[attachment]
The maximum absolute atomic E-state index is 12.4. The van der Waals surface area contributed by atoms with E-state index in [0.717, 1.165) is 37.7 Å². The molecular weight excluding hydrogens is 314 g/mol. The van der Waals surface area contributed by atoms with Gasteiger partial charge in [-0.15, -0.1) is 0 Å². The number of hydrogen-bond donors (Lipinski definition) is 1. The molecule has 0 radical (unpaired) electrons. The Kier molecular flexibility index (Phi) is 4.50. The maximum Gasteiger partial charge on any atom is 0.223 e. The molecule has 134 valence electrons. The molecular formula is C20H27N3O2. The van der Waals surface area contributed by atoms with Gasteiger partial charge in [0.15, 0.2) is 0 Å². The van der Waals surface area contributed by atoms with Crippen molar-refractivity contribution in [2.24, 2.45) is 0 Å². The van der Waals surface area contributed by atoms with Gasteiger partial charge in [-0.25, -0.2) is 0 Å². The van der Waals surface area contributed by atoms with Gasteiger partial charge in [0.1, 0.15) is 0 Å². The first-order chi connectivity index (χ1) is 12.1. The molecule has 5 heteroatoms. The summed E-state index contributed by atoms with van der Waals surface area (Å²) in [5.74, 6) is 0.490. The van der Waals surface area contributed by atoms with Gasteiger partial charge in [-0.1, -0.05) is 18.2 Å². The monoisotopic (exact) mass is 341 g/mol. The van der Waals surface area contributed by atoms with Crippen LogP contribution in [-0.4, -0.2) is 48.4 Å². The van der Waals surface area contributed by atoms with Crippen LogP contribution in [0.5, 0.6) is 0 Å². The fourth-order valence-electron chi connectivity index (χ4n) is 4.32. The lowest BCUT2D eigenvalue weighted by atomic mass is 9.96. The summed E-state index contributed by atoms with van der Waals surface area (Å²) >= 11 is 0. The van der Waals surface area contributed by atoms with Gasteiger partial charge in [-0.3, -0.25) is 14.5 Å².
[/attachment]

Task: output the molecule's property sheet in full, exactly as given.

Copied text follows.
The maximum absolute atomic E-state index is 12.4. The van der Waals surface area contributed by atoms with E-state index in [0.717, 1.165) is 37.7 Å². The molecular weight excluding hydrogens is 314 g/mol. The van der Waals surface area contributed by atoms with Gasteiger partial charge in [-0.15, -0.1) is 0 Å². The number of hydrogen-bond donors (Lipinski definition) is 1. The molecule has 0 radical (unpaired) electrons. The Kier molecular flexibility index (Phi) is 4.50. The maximum Gasteiger partial charge on any atom is 0.223 e. The molecule has 134 valence electrons. The molecular formula is C20H27N3O2. The van der Waals surface area contributed by atoms with Gasteiger partial charge in [0.15, 0.2) is 0 Å². The van der Waals surface area contributed by atoms with Crippen molar-refractivity contribution in [2.24, 2.45) is 0 Å². The van der Waals surface area contributed by atoms with Gasteiger partial charge in [-0.25, -0.2) is 0 Å². The van der Waals surface area contributed by atoms with Gasteiger partial charge in [0.1, 0.15) is 0 Å². The first-order chi connectivity index (χ1) is 12.1. The molecule has 5 heteroatoms. The summed E-state index contributed by atoms with van der Waals surface area (Å²) in [5.74, 6) is 0.490. The van der Waals surface area contributed by atoms with Gasteiger partial charge in [-0.1, -0.05) is 18.2 Å². The monoisotopic (exact) mass is 341 g/mol. The van der Waals surface area contributed by atoms with Crippen LogP contribution in [-0.4, -0.2) is 48.4 Å². The van der Waals surface area contributed by atoms with Crippen LogP contribution in [0.5, 0.6) is 0 Å². The fourth-order valence-electron chi connectivity index (χ4n) is 4.32. The lowest BCUT2D eigenvalue weighted by atomic mass is 9.96. The summed E-state index contributed by atoms with van der Waals surface area (Å²) >= 11 is 0. The van der Waals surface area contributed by atoms with Gasteiger partial charge in [-0.3, -0.25) is 14.5 Å².